Posts Tagged ‘Italian’

Creamy Mushroom Soup from Italy

Creamy soups are around for a long time. They were invented based on the famous “balsamella” sauce that is also known as “béchamel”.

Originally, the well-known sauces “balsamella” (or “besciamella” and alternatively “salsa colla” or “salsa colletta”) were used in the Middle Ages in Tuscany in Italy. The sauce was definitely known to the chefs of Catherina de’ Medici in the 1530s. Food historians suggest that it was imported to France by the chefs of Marie de’ Medici, the second wife of King Henry IV. Thus, the flour-based butter & milk sauce was added to the French cuisine. The original name “balsamella” was then translated as “béchamel”, which later became famous all over the world. Also, skilful cooks and housewives turned the sauce into different creamy soups by diluting it and adding different vegetables to it, including mushrooms.

In the United States, the creamy mushroom soup appeared as a canned product in 1934 by the Campbell Soup Company. Ever since, it is one of the most popular canned soups in America.

My favourite creamy mushroom soup is easy to make and it only uses butter, not flour. The below recipe from Channel 4 is so delicious that I even made it for a Christmas dinner once. I made some slight alterations to the original recipe based on the fact that some ingredients were just not available in my area. I think it is perfect and I would recommend making the soup based on this slightly modified recipe. It is perfect for occasions, too as it easily lends itself for professional presentation!

Ingredients:

  • 25 gram butter
  • 1 large onion (finely chopped)
  • 400 gram large, flat, brown-skinned mushrooms (thinly sliced)
  • 600 ml vegetable stock (preferably home-made or if packaged, use “organic”)
  • 500 ml milk
  • Juice of one lemon
  • Few dollops of single cream (to garnish)
  • Handful of pine nuts (toasted and to garnish)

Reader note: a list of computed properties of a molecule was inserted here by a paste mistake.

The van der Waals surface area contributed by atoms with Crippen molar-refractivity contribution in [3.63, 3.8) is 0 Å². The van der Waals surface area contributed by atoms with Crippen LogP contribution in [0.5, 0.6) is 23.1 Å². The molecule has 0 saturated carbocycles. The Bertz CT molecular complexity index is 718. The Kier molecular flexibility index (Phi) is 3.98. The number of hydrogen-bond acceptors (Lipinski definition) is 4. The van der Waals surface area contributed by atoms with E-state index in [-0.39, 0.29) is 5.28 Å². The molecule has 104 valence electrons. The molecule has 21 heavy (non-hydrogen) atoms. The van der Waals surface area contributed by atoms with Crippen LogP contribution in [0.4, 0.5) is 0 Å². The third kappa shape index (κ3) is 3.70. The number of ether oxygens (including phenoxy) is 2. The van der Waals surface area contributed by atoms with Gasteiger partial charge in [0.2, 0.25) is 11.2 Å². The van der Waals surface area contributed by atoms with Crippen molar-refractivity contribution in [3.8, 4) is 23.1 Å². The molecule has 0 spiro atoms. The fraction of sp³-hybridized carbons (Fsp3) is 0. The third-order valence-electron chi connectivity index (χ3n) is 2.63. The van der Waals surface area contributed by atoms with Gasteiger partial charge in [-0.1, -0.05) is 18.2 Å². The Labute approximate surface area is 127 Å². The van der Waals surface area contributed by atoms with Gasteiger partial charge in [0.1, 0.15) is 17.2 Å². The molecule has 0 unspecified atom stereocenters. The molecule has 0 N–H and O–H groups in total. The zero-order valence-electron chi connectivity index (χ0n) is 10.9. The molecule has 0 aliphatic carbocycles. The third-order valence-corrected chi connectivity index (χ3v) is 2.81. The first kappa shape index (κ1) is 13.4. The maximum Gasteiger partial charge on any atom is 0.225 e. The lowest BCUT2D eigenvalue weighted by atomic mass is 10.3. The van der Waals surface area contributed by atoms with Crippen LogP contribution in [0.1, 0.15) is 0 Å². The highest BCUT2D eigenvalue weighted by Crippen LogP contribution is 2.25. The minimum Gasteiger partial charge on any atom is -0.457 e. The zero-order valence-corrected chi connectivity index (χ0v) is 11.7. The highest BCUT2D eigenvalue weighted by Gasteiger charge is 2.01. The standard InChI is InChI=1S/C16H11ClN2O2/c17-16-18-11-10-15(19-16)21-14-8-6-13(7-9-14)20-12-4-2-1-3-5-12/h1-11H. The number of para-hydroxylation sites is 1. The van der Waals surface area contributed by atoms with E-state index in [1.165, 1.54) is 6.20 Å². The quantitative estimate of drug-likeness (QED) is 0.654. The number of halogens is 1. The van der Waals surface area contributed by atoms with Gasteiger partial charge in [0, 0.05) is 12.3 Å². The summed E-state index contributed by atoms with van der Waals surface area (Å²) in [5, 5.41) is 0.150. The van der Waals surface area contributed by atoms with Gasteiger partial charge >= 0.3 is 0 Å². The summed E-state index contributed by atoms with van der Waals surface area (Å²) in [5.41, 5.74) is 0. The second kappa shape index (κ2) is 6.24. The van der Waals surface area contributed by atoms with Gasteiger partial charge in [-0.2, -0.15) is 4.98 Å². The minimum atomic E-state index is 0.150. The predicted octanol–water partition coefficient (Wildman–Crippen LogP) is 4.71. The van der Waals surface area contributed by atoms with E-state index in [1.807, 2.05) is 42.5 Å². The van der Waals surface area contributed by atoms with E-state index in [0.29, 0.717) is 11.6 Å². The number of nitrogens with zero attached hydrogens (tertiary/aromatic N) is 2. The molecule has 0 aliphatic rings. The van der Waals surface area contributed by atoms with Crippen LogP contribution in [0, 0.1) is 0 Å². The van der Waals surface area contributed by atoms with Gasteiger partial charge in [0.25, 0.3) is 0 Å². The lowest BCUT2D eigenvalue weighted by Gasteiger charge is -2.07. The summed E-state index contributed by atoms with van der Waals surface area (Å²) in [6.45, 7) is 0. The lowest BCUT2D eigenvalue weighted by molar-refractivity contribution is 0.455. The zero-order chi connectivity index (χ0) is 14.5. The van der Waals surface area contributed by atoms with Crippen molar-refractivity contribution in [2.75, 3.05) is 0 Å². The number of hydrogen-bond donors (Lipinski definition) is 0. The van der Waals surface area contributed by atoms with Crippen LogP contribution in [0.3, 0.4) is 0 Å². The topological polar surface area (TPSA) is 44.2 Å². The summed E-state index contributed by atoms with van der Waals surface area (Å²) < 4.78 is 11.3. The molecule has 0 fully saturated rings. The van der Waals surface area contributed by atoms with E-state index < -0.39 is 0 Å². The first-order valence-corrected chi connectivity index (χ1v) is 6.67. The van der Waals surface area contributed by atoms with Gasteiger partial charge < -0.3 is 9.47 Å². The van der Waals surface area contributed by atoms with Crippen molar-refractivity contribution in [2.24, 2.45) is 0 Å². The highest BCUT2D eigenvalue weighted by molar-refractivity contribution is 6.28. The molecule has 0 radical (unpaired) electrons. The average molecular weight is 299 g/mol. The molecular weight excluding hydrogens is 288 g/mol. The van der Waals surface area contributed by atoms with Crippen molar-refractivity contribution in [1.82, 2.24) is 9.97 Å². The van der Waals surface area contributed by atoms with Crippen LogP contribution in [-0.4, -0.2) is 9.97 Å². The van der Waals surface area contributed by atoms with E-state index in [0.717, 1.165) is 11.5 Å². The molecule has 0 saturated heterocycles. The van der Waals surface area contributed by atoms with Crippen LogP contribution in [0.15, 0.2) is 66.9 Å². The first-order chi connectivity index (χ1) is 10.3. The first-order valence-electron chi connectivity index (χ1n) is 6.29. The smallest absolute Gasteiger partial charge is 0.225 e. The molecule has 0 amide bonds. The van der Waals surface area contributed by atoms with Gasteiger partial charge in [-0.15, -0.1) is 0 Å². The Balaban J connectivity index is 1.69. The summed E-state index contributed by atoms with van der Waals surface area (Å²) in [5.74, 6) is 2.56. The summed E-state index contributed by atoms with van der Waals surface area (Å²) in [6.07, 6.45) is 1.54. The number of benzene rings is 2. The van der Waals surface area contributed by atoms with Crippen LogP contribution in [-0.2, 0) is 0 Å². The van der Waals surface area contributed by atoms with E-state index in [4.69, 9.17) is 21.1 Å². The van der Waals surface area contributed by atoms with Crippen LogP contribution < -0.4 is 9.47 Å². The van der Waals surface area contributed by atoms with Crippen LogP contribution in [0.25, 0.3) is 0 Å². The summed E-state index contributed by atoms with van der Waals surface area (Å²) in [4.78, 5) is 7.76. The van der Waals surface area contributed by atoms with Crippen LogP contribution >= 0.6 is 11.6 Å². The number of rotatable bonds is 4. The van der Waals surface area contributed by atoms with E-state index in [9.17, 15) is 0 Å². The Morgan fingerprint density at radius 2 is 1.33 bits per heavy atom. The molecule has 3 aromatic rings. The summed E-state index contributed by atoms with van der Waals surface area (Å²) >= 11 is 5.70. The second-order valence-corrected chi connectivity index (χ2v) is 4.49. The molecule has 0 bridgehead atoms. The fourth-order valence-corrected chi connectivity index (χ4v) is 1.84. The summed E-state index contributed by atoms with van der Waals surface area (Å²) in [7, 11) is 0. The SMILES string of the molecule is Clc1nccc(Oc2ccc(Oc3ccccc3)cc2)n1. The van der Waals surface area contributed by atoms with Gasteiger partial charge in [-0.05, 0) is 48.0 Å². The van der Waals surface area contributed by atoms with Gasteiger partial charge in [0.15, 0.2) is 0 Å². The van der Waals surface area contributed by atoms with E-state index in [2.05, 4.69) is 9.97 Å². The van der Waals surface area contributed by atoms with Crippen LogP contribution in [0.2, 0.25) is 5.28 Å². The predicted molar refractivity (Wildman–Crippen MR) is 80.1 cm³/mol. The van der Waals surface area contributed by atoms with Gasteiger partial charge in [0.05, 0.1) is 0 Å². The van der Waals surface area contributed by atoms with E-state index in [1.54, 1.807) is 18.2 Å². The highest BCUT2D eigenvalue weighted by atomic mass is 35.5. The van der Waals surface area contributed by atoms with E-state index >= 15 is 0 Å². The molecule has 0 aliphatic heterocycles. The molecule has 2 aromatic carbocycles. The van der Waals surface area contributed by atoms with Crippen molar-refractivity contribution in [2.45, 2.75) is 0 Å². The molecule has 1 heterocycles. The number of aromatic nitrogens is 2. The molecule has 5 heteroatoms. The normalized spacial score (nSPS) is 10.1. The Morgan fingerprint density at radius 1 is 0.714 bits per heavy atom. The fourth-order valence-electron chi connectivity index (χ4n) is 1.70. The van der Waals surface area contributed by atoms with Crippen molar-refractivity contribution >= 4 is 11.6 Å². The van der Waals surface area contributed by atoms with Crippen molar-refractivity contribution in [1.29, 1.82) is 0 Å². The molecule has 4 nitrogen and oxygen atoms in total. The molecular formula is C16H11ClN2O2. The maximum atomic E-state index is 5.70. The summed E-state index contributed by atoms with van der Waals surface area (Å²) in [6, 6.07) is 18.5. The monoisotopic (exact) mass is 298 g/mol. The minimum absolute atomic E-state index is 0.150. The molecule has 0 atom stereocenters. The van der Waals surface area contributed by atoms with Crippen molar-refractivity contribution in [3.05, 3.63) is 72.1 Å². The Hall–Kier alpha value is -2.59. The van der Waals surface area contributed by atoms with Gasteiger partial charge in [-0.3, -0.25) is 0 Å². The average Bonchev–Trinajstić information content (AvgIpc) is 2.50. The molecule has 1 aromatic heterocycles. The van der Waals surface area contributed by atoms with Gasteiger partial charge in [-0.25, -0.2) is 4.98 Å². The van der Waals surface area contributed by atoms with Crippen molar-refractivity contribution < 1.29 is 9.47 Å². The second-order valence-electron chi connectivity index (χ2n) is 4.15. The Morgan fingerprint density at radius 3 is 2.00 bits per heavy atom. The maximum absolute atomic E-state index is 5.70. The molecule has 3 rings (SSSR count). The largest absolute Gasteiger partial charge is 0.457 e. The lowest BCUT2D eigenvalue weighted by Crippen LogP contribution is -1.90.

• Fresh chives (snipped to garnish)

Preparation method:

  • Melt the butter in a saucepan and add the onion. Sweat it on a low heat until softened. Avoid browning.
  • Add the mushrooms to the saucepan and cook it for a few minutes so that the mushrooms wilt.
  • Stir in the stock and the milk and bring the soup to the boil. Reduce the heat and simmer for 30 minutes.
  • Allow the soup to cool. Once it is cool, transfer it into a blender and liquidise it. Season well, add the lemon juice and blend it briefly once again.
  • Transfer to soup bowls and garnish with fresh cream, toasted pine nuts and fresh chives.

Bon appetite!

Spinach & Tofu Cannelloni from Italy

Cannelloni is a typical Italian dish, which can be made with minced beef, cheese and/or vegetables. Cannelloni is typically made with a cylindrical type of pasta or with fresh lasagne sheets that are rolled over around the filling. Cannelloni is typically sitting on tomato sauce and sometimes either tomato or béchamel sauce is used on the top of the dish. Most of the time, cheese is sprinkled on its top and then the dish is baked so that the flavours mingle and the topping turns brown and slightly crispy.

There is little to know about the origins of cannelloni. Probably it originates from the 19th or early 20th Century and it is associated with the name of Nicola Federico, an Italian chef. It is thought that he created the cannelloni in a small restaurant in Naples. From the little restaurant, the cannelloni spread all over the world. It became very popular; so much that probably most Italian restaurants offer it on their menu.

I often make cannelloni based on the below vegetarian recipe that I found on BBC Good Food. It is very healthy and nutritious as it uses spinach and tofu for filling. The dish is sitting on a bed of tomato sauce and tomato sauce is used on its top, too. Instead of cheese, nuts and breadcrumbs are used to achieve the crispy finish.

The dish contains ample amount of vitamins and nutrients. Thanks to the spinach, vitamin K, A, B2, B6, E, manganese, folate, magnesium, iron, copper and calcium are included in the dish, amongst other nutrients. The tofu mostly contributes calcium, manganese, copper, selenium and protein and also includes other minerals and vitamins to a lesser extent. Nuts and the ample amount of tomato sauce used in this dish provide additional valuable nutritional content.

This spinach & tofu cannelloni serves 4 people. Serve it with steamed or stir-fried French beans, broccoli or okra or mix them all up for a lovely side dish. Try it today and enjoy both the health benefits and the lovely taste of this dish!

Ingredients:

  • 2 tablespoons of olive oil
  • 1 onion (finely chopped)
  • 3 garlic cloves (minced)
  • 2 cans of chopped tomatoes (400 grams each)
  • 50 grams of pine nuts or walnuts (roughly chopped)
  • 400 gram bag of frozen spinach (defrosted)
  • 350 gram pack of silken tofu
  • 300 gram pack of fresh lasagne sheets
  • 4 tablespoons of fresh breadcrumbs
  • Salt (according to taste)
  • Pepper (according to taste)
  • Basil or oregano or Italian mixed herbs (according to taste)
  • Pinch of grated nutmeg

Preparation method:

  • Sweat the onion in half of the oil in a saucepan. Add one-third of the garlic and fry until softened, about 3-4 minutes. Pour in the tomatoes, season with salt, pepper and basil / oregano / Italian mixed herbs. Bring the sauce to the boil. Reduce heat and simmer for 10 minutes.